Poor Urban Communities and Municipal Interface in Ghana. A Case Study of Accra and Sekondi-Takoradi Metropolis

by George Owusu and Robert Lawrence Afutu-Kotey


Like many countries in Sub-Saharan Africa, Ghana, is undergoing a rapid pace of urbanization associated with socio-economic, environmental, and institutional challenges for urban residents and local government authorities. Under Ghana’s laws, Metropolitan Assemblies (large city local governments) have overall responsibility for the development of their respective cities. This article explores the poor urban communities—municipal interface based on a study carried out in the largest (Accra) and third largest (Sekondi-Takoradi) cities. The study concludes that mechanisms for engaging poor urban communities are limited largely due to the absence of functional decentralized sub-district structures in these communities. In addition, the indirect attempt by the Metropolitan Assemblies to address infrastructure and service needs of poor urban communities through a public-private partnership centered on privatization (franchising and contracting) and community-based participation in the provision of social services has distanced the Assemblies from poor communities. This situation has reinforced the view that the Assemblies are unresponsive to community needs. The implications of limited community-municipal interface for poor urban communities and urban development in Ghana in general are also explored.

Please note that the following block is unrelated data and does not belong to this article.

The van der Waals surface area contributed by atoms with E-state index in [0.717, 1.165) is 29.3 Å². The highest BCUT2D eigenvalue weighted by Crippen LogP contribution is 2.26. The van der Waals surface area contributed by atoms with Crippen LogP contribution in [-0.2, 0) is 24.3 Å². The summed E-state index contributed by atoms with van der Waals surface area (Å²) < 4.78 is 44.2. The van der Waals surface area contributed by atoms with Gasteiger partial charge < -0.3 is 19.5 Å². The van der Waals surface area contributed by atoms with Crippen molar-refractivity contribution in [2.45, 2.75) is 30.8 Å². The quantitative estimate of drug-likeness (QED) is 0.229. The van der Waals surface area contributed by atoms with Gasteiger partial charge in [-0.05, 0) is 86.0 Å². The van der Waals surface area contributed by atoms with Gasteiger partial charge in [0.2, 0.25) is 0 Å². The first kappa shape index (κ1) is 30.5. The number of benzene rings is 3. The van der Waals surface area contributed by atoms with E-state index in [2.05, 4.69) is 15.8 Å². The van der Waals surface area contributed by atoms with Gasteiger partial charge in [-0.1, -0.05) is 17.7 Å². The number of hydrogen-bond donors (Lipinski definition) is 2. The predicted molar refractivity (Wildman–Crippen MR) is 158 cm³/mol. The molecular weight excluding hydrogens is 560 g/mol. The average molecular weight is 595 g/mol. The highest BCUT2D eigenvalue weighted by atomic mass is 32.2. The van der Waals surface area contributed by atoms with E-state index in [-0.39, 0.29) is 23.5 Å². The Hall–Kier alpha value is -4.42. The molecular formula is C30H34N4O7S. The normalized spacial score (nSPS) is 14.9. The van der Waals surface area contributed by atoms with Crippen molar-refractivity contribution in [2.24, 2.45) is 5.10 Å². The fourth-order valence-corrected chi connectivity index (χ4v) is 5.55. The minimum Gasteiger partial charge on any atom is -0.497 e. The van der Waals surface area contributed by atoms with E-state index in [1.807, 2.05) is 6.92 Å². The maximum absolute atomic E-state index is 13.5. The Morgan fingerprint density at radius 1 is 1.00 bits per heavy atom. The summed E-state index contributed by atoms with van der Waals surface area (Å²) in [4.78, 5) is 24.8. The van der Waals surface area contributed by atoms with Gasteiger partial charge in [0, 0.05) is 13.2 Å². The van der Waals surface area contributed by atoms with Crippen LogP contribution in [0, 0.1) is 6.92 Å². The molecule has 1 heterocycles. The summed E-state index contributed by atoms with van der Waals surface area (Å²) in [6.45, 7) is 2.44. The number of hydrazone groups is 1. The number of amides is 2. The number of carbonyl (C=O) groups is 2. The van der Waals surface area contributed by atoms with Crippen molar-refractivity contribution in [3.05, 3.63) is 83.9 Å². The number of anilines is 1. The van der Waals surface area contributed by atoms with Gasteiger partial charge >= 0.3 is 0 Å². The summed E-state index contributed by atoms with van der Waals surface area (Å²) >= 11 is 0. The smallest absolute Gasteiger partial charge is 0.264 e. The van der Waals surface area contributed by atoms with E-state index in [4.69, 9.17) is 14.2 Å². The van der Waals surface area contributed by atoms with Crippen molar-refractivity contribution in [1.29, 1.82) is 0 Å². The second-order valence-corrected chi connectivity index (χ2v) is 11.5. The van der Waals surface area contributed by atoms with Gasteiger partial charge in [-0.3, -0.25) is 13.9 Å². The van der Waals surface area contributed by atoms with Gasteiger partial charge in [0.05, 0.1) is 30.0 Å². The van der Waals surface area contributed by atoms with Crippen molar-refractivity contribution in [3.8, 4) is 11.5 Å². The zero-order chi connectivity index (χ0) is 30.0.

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George Owusu holds a PhD in Geography (with focus on urban and regional development) from the Norwegian University of Science and Technology. Currently, Dr. Owusu is a Senior Research Fellow in the Institute of Statistical, Social and Economic Research (ISSER), University of Ghana, Legon. He is also the Coordinator of Graduate Programmes at ISSER. Dr. Owusu’s main areas of research include urbanization and regional development, land tenure, decentralization and participatory approaches to development.

Robert Lawrence Afutu-Kotey is a PhD candidate in Development Studies at ISSER and holds an MSc degree in Regional and Urban Planning from the London School of Economics. He has previously worked as a Principal Research Assistant (PRA) at ISSER. His main areas of research include urban youth employment, regional and urban planning, and decentralization and local government reforms. The authors would like to thank the residents of the poor urban communities of Accra and Sekondi-Takoradi in this study for their willingness to share information, CHF-Ghana (an NGO) for financial support, and all others who made the fieldwork possible.

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